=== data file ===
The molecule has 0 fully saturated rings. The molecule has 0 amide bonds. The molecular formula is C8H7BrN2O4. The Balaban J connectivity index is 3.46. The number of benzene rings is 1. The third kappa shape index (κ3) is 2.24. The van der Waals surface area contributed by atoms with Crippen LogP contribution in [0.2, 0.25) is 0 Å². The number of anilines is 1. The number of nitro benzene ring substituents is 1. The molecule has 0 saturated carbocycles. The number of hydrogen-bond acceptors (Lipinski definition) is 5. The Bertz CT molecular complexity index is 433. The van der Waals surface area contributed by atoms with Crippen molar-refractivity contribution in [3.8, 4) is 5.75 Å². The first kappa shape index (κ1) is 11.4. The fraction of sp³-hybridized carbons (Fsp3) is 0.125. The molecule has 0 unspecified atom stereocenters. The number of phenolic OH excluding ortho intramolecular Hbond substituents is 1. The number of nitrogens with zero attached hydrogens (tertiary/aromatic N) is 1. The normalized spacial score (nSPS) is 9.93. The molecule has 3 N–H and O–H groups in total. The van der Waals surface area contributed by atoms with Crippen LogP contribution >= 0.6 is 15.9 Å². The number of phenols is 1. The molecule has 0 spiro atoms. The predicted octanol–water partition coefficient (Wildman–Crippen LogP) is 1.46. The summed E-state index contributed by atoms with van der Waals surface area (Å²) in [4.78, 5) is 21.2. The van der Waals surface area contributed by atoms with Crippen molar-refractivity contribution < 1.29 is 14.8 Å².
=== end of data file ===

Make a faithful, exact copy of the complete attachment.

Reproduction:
The molecule has 0 fully saturated rings. The molecule has 0 amide bonds. The molecular formula is C8H7BrN2O4. The Balaban J connectivity index is 3.46. The number of benzene rings is 1. The third kappa shape index (κ3) is 2.24. The van der Waals surface area contributed by atoms with Crippen LogP contribution in [0.2, 0.25) is 0 Å². The number of anilines is 1. The number of nitro benzene ring substituents is 1. The molecule has 0 saturated carbocycles. The number of hydrogen-bond acceptors (Lipinski definition) is 5. The Bertz CT molecular complexity index is 433. The van der Waals surface area contributed by atoms with Crippen molar-refractivity contribution in [3.8, 4) is 5.75 Å². The first kappa shape index (κ1) is 11.4. The fraction of sp³-hybridized carbons (Fsp3) is 0.125. The molecule has 0 unspecified atom stereocenters. The number of phenolic OH excluding ortho intramolecular Hbond substituents is 1. The number of nitrogens with zero attached hydrogens (tertiary/aromatic N) is 1. The normalized spacial score (nSPS) is 9.93. The molecule has 3 N–H and O–H groups in total. The van der Waals surface area contributed by atoms with Crippen LogP contribution >= 0.6 is 15.9 Å². The number of phenols is 1. The molecule has 0 spiro atoms. The predicted octanol–water partition coefficient (Wildman–Crippen LogP) is 1.46. The summed E-state index contributed by atoms with van der Waals surface area (Å²) in [4.78, 5) is 21.2. The van der Waals surface area contributed by atoms with Crippen molar-refractivity contribution < 1.29 is 14.8 Å².